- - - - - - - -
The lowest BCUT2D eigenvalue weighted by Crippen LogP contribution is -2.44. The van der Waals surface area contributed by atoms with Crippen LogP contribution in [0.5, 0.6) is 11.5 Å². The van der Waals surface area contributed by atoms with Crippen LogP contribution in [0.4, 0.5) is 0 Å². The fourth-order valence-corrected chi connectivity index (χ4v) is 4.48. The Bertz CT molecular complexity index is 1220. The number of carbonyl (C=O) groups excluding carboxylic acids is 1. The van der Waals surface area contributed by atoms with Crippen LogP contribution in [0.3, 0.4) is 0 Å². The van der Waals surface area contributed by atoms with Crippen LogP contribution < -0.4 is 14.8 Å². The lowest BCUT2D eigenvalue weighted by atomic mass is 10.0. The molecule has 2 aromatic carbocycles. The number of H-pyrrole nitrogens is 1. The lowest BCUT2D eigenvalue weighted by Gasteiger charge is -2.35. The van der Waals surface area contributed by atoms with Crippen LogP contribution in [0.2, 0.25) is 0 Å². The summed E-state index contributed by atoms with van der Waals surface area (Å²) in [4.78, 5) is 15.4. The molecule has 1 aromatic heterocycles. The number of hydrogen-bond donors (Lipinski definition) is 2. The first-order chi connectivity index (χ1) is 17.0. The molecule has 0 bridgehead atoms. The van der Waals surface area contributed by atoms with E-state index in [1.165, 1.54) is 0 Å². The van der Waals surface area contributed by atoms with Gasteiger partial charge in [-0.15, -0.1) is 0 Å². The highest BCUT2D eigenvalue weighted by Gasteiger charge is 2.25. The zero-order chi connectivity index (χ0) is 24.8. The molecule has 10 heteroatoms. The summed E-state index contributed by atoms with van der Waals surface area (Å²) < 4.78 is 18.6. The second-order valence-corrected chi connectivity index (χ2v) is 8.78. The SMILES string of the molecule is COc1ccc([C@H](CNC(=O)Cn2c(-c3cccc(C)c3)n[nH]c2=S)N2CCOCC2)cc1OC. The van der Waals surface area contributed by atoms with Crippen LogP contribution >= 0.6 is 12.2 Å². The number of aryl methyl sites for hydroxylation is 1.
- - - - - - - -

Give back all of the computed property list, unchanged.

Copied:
The lowest BCUT2D eigenvalue weighted by Crippen LogP contribution is -2.44. The van der Waals surface area contributed by atoms with Crippen LogP contribution in [0.5, 0.6) is 11.5 Å². The van der Waals surface area contributed by atoms with Crippen LogP contribution in [0.4, 0.5) is 0 Å². The fourth-order valence-corrected chi connectivity index (χ4v) is 4.48. The Bertz CT molecular complexity index is 1220. The number of carbonyl (C=O) groups excluding carboxylic acids is 1. The van der Waals surface area contributed by atoms with Crippen LogP contribution in [0.3, 0.4) is 0 Å². The van der Waals surface area contributed by atoms with Crippen LogP contribution < -0.4 is 14.8 Å². The lowest BCUT2D eigenvalue weighted by atomic mass is 10.0. The molecule has 2 aromatic carbocycles. The number of H-pyrrole nitrogens is 1. The lowest BCUT2D eigenvalue weighted by Gasteiger charge is -2.35. The van der Waals surface area contributed by atoms with Crippen LogP contribution in [0.2, 0.25) is 0 Å². The summed E-state index contributed by atoms with van der Waals surface area (Å²) in [4.78, 5) is 15.4. The molecule has 1 aromatic heterocycles. The number of hydrogen-bond donors (Lipinski definition) is 2. The first-order chi connectivity index (χ1) is 17.0. The molecule has 0 bridgehead atoms. The van der Waals surface area contributed by atoms with E-state index in [1.165, 1.54) is 0 Å². The van der Waals surface area contributed by atoms with Gasteiger partial charge in [-0.15, -0.1) is 0 Å². The highest BCUT2D eigenvalue weighted by Gasteiger charge is 2.25. The zero-order chi connectivity index (χ0) is 24.8. The molecule has 10 heteroatoms. The summed E-state index contributed by atoms with van der Waals surface area (Å²) < 4.78 is 18.6. The second-order valence-corrected chi connectivity index (χ2v) is 8.78. The SMILES string of the molecule is COc1ccc([C@H](CNC(=O)Cn2c(-c3cccc(C)c3)n[nH]c2=S)N2CCOCC2)cc1OC. The van der Waals surface area contributed by atoms with Crippen LogP contribution >= 0.6 is 12.2 Å². The number of aryl methyl sites for hydroxylation is 1.